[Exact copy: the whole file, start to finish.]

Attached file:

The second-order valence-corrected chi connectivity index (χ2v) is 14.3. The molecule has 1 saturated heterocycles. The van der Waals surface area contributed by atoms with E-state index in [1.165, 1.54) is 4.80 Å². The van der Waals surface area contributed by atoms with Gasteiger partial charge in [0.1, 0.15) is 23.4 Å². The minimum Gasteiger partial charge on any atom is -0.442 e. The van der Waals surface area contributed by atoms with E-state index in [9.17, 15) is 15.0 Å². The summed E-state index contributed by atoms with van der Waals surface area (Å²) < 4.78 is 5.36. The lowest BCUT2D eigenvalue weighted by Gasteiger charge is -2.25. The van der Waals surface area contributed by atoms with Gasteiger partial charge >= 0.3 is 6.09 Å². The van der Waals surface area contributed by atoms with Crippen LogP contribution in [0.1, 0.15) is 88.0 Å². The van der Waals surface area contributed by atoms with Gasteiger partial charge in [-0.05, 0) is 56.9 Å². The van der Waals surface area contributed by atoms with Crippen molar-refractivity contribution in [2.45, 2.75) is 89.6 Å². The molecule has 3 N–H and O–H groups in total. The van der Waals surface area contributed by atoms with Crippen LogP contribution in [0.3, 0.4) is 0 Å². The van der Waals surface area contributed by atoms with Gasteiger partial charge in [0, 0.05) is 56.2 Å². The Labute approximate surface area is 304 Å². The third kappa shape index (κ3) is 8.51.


The second-order valence-corrected chi connectivity index (χ2v) is 14.3. The molecule has 1 saturated heterocycles. The van der Waals surface area contributed by atoms with E-state index in [1.165, 1.54) is 4.80 Å². The van der Waals surface area contributed by atoms with Gasteiger partial charge in [0.1, 0.15) is 23.4 Å². The minimum Gasteiger partial charge on any atom is -0.442 e. The van der Waals surface area contributed by atoms with E-state index in [9.17, 15) is 15.0 Å². The summed E-state index contributed by atoms with van der Waals surface area (Å²) < 4.78 is 5.36. The lowest BCUT2D eigenvalue weighted by Gasteiger charge is -2.25. The van der Waals surface area contributed by atoms with Gasteiger partial charge >= 0.3 is 6.09 Å². The van der Waals surface area contributed by atoms with Crippen LogP contribution in [0.1, 0.15) is 88.0 Å². The van der Waals surface area contributed by atoms with Gasteiger partial charge in [-0.05, 0) is 56.9 Å². The van der Waals surface area contributed by atoms with Crippen molar-refractivity contribution in [2.45, 2.75) is 89.6 Å². The molecule has 3 N–H and O–H groups in total. The van der Waals surface area contributed by atoms with Crippen LogP contribution in [0.3, 0.4) is 0 Å². The van der Waals surface area contributed by atoms with Gasteiger partial charge in [0, 0.05) is 56.2 Å². The Labute approximate surface area is 304 Å². The third kappa shape index (κ3) is 8.51.